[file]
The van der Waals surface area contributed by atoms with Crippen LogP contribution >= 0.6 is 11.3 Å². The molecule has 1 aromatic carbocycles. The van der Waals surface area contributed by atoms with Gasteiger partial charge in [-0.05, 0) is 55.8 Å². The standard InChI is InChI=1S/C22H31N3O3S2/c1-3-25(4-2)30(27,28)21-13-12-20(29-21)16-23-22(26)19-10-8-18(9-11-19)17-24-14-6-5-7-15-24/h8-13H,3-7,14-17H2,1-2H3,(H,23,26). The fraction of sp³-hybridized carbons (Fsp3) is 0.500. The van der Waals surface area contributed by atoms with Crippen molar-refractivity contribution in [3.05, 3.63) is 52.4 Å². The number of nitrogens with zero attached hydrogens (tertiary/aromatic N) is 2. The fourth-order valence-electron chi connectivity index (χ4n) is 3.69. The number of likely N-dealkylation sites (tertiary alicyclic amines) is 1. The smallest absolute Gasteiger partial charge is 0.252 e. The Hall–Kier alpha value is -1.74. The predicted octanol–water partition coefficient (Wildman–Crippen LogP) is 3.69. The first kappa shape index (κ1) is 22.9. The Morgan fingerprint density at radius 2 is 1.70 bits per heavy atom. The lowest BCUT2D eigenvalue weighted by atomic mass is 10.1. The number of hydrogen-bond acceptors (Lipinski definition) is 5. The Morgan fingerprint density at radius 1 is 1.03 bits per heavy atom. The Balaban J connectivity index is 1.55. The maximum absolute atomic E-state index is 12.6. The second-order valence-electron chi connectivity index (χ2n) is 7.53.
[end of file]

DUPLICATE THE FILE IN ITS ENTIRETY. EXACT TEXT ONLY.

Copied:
The van der Waals surface area contributed by atoms with Crippen LogP contribution >= 0.6 is 11.3 Å². The molecule has 1 aromatic carbocycles. The van der Waals surface area contributed by atoms with Gasteiger partial charge in [-0.05, 0) is 55.8 Å². The standard InChI is InChI=1S/C22H31N3O3S2/c1-3-25(4-2)30(27,28)21-13-12-20(29-21)16-23-22(26)19-10-8-18(9-11-19)17-24-14-6-5-7-15-24/h8-13H,3-7,14-17H2,1-2H3,(H,23,26). The fraction of sp³-hybridized carbons (Fsp3) is 0.500. The van der Waals surface area contributed by atoms with Crippen molar-refractivity contribution in [3.05, 3.63) is 52.4 Å². The number of nitrogens with zero attached hydrogens (tertiary/aromatic N) is 2. The fourth-order valence-electron chi connectivity index (χ4n) is 3.69. The number of likely N-dealkylation sites (tertiary alicyclic amines) is 1. The smallest absolute Gasteiger partial charge is 0.252 e. The Hall–Kier alpha value is -1.74. The predicted octanol–water partition coefficient (Wildman–Crippen LogP) is 3.69. The first kappa shape index (κ1) is 22.9. The Morgan fingerprint density at radius 2 is 1.70 bits per heavy atom. The lowest BCUT2D eigenvalue weighted by atomic mass is 10.1. The number of hydrogen-bond acceptors (Lipinski definition) is 5. The Morgan fingerprint density at radius 1 is 1.03 bits per heavy atom. The Balaban J connectivity index is 1.55. The maximum absolute atomic E-state index is 12.6. The second-order valence-electron chi connectivity index (χ2n) is 7.53.